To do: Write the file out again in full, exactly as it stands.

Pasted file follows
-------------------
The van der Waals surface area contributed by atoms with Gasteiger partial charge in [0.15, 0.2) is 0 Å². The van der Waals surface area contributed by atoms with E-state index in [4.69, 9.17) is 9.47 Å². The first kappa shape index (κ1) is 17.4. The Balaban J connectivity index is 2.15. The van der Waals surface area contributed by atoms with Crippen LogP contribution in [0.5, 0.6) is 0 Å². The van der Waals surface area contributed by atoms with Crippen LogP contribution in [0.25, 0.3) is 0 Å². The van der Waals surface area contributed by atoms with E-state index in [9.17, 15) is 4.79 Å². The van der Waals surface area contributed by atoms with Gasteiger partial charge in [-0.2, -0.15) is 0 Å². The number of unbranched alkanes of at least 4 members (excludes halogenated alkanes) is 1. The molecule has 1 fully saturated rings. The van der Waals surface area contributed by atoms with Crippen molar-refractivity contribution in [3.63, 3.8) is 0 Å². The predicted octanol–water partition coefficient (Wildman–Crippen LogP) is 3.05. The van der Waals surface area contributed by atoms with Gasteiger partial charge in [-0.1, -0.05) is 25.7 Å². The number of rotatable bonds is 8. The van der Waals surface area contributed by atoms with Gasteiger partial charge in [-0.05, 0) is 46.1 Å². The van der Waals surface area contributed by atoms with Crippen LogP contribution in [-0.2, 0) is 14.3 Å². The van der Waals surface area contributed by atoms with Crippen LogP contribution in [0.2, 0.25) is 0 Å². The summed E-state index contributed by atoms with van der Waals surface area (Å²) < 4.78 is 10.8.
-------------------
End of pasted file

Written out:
The van der Waals surface area contributed by atoms with Gasteiger partial charge in [0.15, 0.2) is 0 Å². The van der Waals surface area contributed by atoms with E-state index in [4.69, 9.17) is 9.47 Å². The first kappa shape index (κ1) is 17.4. The Balaban J connectivity index is 2.15. The van der Waals surface area contributed by atoms with Crippen LogP contribution in [0.5, 0.6) is 0 Å². The van der Waals surface area contributed by atoms with Crippen LogP contribution in [0.25, 0.3) is 0 Å². The van der Waals surface area contributed by atoms with E-state index in [9.17, 15) is 4.79 Å². The van der Waals surface area contributed by atoms with Gasteiger partial charge in [-0.2, -0.15) is 0 Å². The number of unbranched alkanes of at least 4 members (excludes halogenated alkanes) is 1. The molecule has 1 fully saturated rings. The van der Waals surface area contributed by atoms with Crippen molar-refractivity contribution in [3.63, 3.8) is 0 Å². The predicted octanol–water partition coefficient (Wildman–Crippen LogP) is 3.05. The van der Waals surface area contributed by atoms with Gasteiger partial charge in [-0.1, -0.05) is 25.7 Å². The number of rotatable bonds is 8. The van der Waals surface area contributed by atoms with Gasteiger partial charge in [-0.05, 0) is 46.1 Å². The van der Waals surface area contributed by atoms with Crippen LogP contribution in [-0.2, 0) is 14.3 Å². The van der Waals surface area contributed by atoms with Crippen LogP contribution in [0.2, 0.25) is 0 Å². The summed E-state index contributed by atoms with van der Waals surface area (Å²) < 4.78 is 10.8.